Photo credit: DrawSoc
DrawSoc are one of the newer societies on campus, having formed in recent years. Edith Donnelly talks about her experience of getting involved with DrawSoc, and the effect it had on her first year experience.
Let’s get one thing straight: anybody who says starting college is easy is a liar. Trying something new is never as easy as anybody makes it seem, and college is no exception. There’s a jump into a new environment that goes against everything that had been drilled into our heads in secondary school. There’s also the stress of trying to make people like you, and making friends without them knowing that behind the great smile is internal screaming.
That’s just my experience, and it’s different for every other fresher attending any college. What’s great – and not great – about UCD is how vast everything is. The multitude of societies that go hand in hand with the lifestyle of the average student is one of the highlights of going to university. The problem with the amount of societies, though, is figuring out which ones to join, or even knowing what societies are there in the first place. This brings me to my experience with DrawSoc.
“It’s brought a heightened sense of colour to my college experience that I can only see getting brighter.”
I love drawing. It’s easier than doing normal work and far more enjoyable, so what’s not to love? Art is everywhere, and on everything. Although I decided not to attend art college because I need a job at some point (pray for art students everywhere), I still love to draw. But with the vast array of new courses and subjects being thrown at me, I noticed that I had very little time to actually do the things I love. I was too busy trying to find enjoyment in the new things.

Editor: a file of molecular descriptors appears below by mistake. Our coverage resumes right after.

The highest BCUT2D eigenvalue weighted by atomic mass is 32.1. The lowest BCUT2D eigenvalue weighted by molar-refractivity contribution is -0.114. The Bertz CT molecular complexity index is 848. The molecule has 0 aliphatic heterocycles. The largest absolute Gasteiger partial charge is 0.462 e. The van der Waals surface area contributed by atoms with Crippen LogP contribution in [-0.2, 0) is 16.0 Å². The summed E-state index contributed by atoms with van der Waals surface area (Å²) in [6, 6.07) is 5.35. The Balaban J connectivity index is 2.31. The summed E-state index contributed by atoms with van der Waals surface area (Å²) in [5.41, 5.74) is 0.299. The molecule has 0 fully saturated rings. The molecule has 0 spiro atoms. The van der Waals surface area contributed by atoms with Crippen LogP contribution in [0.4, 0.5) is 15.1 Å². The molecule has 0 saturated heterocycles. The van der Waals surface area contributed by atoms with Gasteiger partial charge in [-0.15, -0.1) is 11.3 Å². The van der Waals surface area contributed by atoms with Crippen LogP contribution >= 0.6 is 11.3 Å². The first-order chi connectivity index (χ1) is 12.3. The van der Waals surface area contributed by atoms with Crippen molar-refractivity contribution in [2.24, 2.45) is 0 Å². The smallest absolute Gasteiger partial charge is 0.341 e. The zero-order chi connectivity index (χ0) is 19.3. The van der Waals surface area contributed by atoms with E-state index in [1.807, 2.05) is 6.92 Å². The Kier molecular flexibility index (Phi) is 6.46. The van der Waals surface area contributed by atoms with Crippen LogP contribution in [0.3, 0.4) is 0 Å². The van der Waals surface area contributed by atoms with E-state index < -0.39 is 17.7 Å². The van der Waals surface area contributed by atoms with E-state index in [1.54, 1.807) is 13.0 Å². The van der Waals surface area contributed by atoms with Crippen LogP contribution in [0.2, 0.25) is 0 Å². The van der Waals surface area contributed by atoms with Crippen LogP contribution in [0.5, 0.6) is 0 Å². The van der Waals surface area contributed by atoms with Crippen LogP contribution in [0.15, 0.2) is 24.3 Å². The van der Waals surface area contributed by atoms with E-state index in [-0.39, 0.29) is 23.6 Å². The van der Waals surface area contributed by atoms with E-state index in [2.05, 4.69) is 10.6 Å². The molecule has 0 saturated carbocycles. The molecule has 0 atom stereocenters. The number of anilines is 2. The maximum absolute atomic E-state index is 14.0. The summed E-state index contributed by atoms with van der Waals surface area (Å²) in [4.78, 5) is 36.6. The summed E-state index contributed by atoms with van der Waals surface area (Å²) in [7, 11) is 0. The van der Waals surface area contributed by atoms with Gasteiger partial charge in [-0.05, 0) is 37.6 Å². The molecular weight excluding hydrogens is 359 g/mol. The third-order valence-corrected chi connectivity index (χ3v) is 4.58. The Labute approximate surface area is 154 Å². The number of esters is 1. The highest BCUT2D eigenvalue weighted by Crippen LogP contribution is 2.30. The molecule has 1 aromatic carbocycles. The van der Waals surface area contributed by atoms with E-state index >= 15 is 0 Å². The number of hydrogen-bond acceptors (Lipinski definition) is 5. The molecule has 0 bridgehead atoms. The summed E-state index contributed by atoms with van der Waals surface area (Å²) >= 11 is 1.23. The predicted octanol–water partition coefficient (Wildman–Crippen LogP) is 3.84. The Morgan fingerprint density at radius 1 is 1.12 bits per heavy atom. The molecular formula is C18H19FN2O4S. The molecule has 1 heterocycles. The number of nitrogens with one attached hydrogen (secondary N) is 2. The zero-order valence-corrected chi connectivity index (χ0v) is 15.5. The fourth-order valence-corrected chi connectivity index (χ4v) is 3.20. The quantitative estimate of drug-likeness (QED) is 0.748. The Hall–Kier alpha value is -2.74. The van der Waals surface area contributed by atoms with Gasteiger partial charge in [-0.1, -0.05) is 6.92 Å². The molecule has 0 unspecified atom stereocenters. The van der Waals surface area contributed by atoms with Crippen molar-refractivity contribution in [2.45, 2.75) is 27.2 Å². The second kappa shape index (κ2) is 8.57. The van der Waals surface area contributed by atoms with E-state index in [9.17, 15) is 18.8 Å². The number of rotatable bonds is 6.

Losing passion for something that’s previously been central to your life is a pretty big smack in the face. I needed an outlet to keep my hobby alive. The only thing bigger than a smack in the face at the thought of losing your hobby is the even bigger smack in the face when you find the perfect solution. For me, as you might have guessed, the solution was DrawSoc. Among the talk of the Classical Society, Arts Society, Japanese Society and Game Society, I had never once heard of DrawSoc. In a way I felt a little foolish; I mean, of course there’s a visual arts society, why wouldn’t there be one? A lot of people don’t have a clue about it, though, and not long ago that included me.
Among other societies I joined, I mustered up the courage to visit the DrawSoc table in Freshers’ Week and get myself a membership card. This is no mean feat when you’re a smaller-than-average Fresher surrounded by way too many older students in the bustle of the Freshers’ Tent. Pushing myself to join the society has to be one of the best decisions I’ve made since I came to UCD. Societies hold events every week, and DrawSoc is no different. What is different is the variety of activities that the members bring to each week’s classes. I think that’s what drew me into the society, along with the overwhelmingly friendly atmosphere that seems to flow out of people.